Case Studies

Information Services: Business Standardization & Intelligent Automation Plug Gaps Left by Core Systems to Enable Effective Margin Management

Global Information Services Company
North America

Project Background

For decades, this company called itself an “information provider,” serving the global pharmaceuticals industry. After several major acquisitions broadened its market footprint across the entire healthcare sector, steady growth far exceeded original expectations. It rebranded itself as a “research and advisory firm,” delivering standard “products” as well as customized “management consulting” services. Management and employees considered the business a success.

But in recent years, margin growth lagged revenue gains, and external shareholders grew restless. Finally, under pressure from activist investors, the COO launched a costly, core-technology-transformation initiative that promised lower costs, productivity gains, improvements in customer self-service, and continuous digital-automation capabilities. But 18 months after completion, nothing much had changed, and margin growth was still lackluster.

While visiting frontline employees, the COO was stunned by all the manual work required. Workers still used their familiar spreadsheets, uploading to the new system only after they had completed their individual tasks. Virtually none of the IT initiative’s promised benefits could be seen.

The work didn’t move “seamlessly” throughout the organization on a single workflow platform. Employees performed manual data transfers and reconciliations of under-standardized formats for customer and product information. Profitability, or margin data—promised for customers, products, and services—was not available.

Perhaps most disappointing, the leading edge, fully-featured, customer relationship management (CRM) application seemed to be used simply as a replacement for the old customer info database.

The COO had understood that this new CRM “toolset” would help provide “one face to the customer,” coordinating everything from sales prospecting to segmented service levels for customers based on their profitability and total value.

Any questions from the COO were met with overwhelming assurances from execs that, “we’re on it, and will have it soon.” He contacted The Lab for objective, rapid documentation of end-to-end business processes, overall performance, and near-term, feasible opportunities to make the most of existing assets and technologies.

Project Overview

Project Sponsor: Chief Operations Officer

Client: Professional Services, Information Provider

Implementation Results
  • Operating cost: down 20%

  • Capacity improvement: up 25%

  • “Avoidable” customer inquiries: down 70%

  • Break-even point: 5 mos.

Project Scope:
  • Product sales and fulfillment

  • Customer service and support

  • Data procurement and integration

  • Related administrative support

Client Description, Project Scope, Objectives

A Top 10 global provider of information services, the company employs 35,000 people.

The Lab’s first initiative focused on operations in North America, covering approximately 4,000 employees. Later, these findings were used as “best practice future state models” to accelerate analysis of other locations and businesses.

The Phase I project scope was “end-to-end,” starting with sales prospecting, extending through all aspects of fulfillment, customer service, partnership administration (data sources), compliance, billing, collections, and various administrative support functions.

The primary objective targeted rapid assessment of the division for the COO with pragmatic proposals to support the ongoing board-level discussions for improving enterprise-wide margins and shareholder value.

The COO wanted to move beyond the financial-engineering proposals of the activists and unlock the business value inherent in existing operations—and the recently-deployed new technology. His travels throughout the organization convinced him that these existing, intangible assets were under-used and undervalued.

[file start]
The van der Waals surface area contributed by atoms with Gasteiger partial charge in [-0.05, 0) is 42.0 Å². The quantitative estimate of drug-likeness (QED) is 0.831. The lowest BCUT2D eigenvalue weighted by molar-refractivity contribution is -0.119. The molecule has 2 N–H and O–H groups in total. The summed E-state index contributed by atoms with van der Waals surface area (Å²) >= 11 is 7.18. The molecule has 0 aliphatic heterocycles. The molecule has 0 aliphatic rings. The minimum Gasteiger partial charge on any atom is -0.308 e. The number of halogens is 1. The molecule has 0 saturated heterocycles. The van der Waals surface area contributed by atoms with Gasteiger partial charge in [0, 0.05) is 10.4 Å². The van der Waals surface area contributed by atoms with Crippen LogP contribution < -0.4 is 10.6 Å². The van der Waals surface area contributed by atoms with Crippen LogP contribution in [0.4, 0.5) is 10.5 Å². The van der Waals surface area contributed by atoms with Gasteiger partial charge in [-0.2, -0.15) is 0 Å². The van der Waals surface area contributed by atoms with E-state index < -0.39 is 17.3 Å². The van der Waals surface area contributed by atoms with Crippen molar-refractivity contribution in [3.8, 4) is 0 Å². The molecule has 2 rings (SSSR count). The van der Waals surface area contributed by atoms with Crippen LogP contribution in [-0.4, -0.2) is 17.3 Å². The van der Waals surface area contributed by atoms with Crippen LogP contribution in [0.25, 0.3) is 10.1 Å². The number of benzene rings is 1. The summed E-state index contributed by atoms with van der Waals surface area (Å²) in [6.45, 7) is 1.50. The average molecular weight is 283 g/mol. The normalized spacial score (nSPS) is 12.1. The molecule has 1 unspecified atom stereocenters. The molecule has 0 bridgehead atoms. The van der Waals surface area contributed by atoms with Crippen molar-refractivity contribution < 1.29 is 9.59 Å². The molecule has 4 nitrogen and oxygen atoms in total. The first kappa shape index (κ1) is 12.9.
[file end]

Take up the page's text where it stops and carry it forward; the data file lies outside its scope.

Initiative Objectives:
  • Accelerated margin growth

  • Increased productivity

  • Better customer self-service

Overview: Phase I, Analysis and Discovery

The initiative began with an eight-week Phase I analysis covering end-to-end operations and business processes, including:

  • Sales
    • Prospecting
    • Targeting
    • Campaigning
    • Lead Management
  • Client Services
    • Contracting
  • Onboarding and Implementation
    • Account Maintenance
    • Issue Resolution
  • Product Management
    • Partnership Administration
    • Data Enrichment and Integration
    • Analytical and Reporting Services
  • Support Groups
    • Billing and Collections
    • Information Technology
    • Risk and Compliance

The Lab’s management consulting team deployed our proprietary information-services standardization templates, including:

  • Industry-standard KPIs
  • Related data taxonomies
  • Business process maps
  • Operations benchmarks
  • Best practices
  • Automation “use cases”

These enable rapid, remote documentation and analysis of more than 85 percent of employee work activities (approximately two minutes each), while only requiring one hour per week of any subject matter expert’s (SME’s) time.

The analysis was first conducted in jointly selected, representative client offices across North America. The business process maps, standardization improvement inventories, automation candidates, and regional best practices were documented for these initial locations and then “gap tested” among other client offices performing similar work. This frugal analytical approach documented more than 200 total improvements in just eight weeks.

Roughly 40 percent of these were non-technology standardization improvements that boosted operational effectiveness, reduced avoidable rework, and/or enabled automation. The remaining improvements were technology-dependent, but the new core system included most of the necessary features—these simply weren’t used because of the human work effort required to gather the information.

The Lab documented scores of automation candidates to absorb the tedious work of transcribing information and improve use of the most valuable features of existing technology: profitability calculation, lead management, real-time operational performance reporting, and automated alerts. Better yet, all improvements could begin implementation immediately. Progress could be achieved incrementally, without the risk of a “big-bang” event. Each area could proceed at their own pace as part of a coordinated, transformational roadmap.

Project Summary:
  • 8-week Analysis and Discovery
  • 8-month Implementation